Super blue blood moon: where and when to see rare lunar eclipse


Powered by article titled “Super blue blood moon: where and when to see rare lunar eclipse” was written by Michael Slezak, for on Wednesday 31st January 2018 08.23 Asia/Kolkata

People from Moscow, via Sydney, to Washington DC will be treated to a rare celestial treat on Wednesday as three lunar phenomena coincide. Weather permitting, of course.

A blue moon (a second full moon in a calendar month), a super moon (when the moon is unusually close to Earth, making it bigger and brighter) and a blood moon (a moment during an eclipse when the moon appears red) will all coincide for the first time since 1866.

Where to see the eclipse

When to see it

If you live in the US, you will be able to see the eclipse – and the celestial trifecta – on Wednesday morning, just before the moon sets.

For those on the US east coast, the eclipse will start just before sunrise at 5.51am US ET, when the super blue moon will begin turning red. It will happen at 4.51am CT and those on the west coast can see it at 2.51am.

Stargazers living in the US will be able to see the eclipse before sunrise on Wednesday, according to Nasa.

For those further east – the Middle East, Asia, eastern Russia, Australia and New Zealand – the “super blue blood moon” can be seen during moonrise in the evening of 31 January, according to Nasa.

In Sydney, Australia, the eclipse will begin at a more reasonable time of 9.51pm on Wednesday night. That’s 11pm in New Zealand, 6pm in Shanghai and 1pm in Moscow.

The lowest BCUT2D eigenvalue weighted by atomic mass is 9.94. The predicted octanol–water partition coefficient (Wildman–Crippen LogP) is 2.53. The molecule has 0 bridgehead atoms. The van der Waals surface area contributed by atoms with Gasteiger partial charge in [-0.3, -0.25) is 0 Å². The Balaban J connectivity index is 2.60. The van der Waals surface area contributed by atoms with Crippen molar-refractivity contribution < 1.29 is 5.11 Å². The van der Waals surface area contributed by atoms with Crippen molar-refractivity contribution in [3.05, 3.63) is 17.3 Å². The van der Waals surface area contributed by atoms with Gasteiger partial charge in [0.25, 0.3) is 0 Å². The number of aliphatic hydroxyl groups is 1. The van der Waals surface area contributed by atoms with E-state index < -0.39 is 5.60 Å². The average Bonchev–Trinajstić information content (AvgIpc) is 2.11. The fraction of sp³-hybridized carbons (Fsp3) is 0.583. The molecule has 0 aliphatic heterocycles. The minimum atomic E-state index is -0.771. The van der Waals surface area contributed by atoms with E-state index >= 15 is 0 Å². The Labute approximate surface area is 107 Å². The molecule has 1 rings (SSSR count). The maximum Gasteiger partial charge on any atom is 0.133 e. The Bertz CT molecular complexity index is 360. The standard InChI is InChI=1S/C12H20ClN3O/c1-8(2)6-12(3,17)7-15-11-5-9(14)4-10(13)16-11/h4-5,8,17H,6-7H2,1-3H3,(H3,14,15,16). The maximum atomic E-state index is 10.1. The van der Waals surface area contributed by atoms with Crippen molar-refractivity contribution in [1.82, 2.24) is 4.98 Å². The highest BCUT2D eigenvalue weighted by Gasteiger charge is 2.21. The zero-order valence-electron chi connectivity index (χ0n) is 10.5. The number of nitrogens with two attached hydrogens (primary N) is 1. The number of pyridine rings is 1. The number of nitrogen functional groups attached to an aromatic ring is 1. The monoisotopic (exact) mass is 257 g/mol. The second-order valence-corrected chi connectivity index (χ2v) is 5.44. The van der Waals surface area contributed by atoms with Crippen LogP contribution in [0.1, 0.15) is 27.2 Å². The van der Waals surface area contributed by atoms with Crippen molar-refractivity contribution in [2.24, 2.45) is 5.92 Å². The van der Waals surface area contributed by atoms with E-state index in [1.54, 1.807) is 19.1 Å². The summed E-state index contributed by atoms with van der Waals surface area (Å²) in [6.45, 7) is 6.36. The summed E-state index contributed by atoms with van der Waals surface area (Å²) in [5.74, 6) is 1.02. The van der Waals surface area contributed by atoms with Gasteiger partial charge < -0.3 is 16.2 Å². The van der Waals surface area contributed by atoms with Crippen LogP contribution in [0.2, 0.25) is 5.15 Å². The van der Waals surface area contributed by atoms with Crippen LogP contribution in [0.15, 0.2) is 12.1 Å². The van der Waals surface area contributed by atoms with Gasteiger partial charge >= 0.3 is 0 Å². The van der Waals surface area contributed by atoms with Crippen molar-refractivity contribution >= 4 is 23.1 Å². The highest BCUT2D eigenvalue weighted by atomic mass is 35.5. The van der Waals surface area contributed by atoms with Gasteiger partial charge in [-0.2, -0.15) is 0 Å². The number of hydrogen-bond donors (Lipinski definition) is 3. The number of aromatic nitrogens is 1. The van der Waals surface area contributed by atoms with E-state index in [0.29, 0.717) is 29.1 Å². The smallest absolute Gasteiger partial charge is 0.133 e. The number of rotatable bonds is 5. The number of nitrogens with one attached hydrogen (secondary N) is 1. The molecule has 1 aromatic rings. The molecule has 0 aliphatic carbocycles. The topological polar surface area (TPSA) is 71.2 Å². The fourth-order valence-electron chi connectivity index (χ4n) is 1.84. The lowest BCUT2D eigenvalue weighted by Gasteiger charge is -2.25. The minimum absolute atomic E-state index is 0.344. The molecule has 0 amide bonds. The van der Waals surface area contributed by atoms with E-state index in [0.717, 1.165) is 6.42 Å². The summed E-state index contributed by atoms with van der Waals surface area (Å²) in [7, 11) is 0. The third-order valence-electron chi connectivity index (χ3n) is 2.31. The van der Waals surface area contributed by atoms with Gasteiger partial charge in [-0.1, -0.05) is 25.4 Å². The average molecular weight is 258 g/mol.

How to see it

So long as there is no cloud cover, just look up at the sky!

Most Australian capital cities, while being some of the best places to view the event, have a chance of significant cloud cover, the Australia’s Bureau of Meteorology told the Guardian. The eastern suburbs of Melbourne look set to get a good view but the western suburbs are likely to get some obscuring cloud cover. Sydney is likely to miss the eclipse due to cloud, as is Brisbane and Adelaide.

Canberra, Hobart and Darwin could go either way with cloud cover and Perth and Queensland’s central coast are looking set for a good view.

There is a significant risk of clouds obscuring the sky for lots of moongazers in the US too, according to Accueweather, with the east coast forecast to have for best conditions.

Readers in Western Europe, most of Africa and Central and Southern America will miss out on the eclipse.

But never fear – for those unable to see the moon directly, several groups are livestreaming it, including the Virtual Telescope and the University of Western Sydney. © Guardian News & Media Limited 2010

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Super blue blood moon: where and when to see rare lunar eclipse | NORTH INDIA KALEIDOSCOPE

Rajesh Ahuja

I am a veteran journalist based in Chandigarh India.I joined the profession in June 1982 and worked as a Staff Reporter with the National Herald at Delhi till June 1986. I joined The Hindu at Delhi in 1986 as a Staff Reporter and was promoted as Special Correspondent in 1993 and transferred to Chandigarh. I left The Hindu in September 2012 and launched my own newspaper ventures including this news portal and a weekly newspaper NORTH INDIA KALEIDOSCOPE (currently temporarily suspended).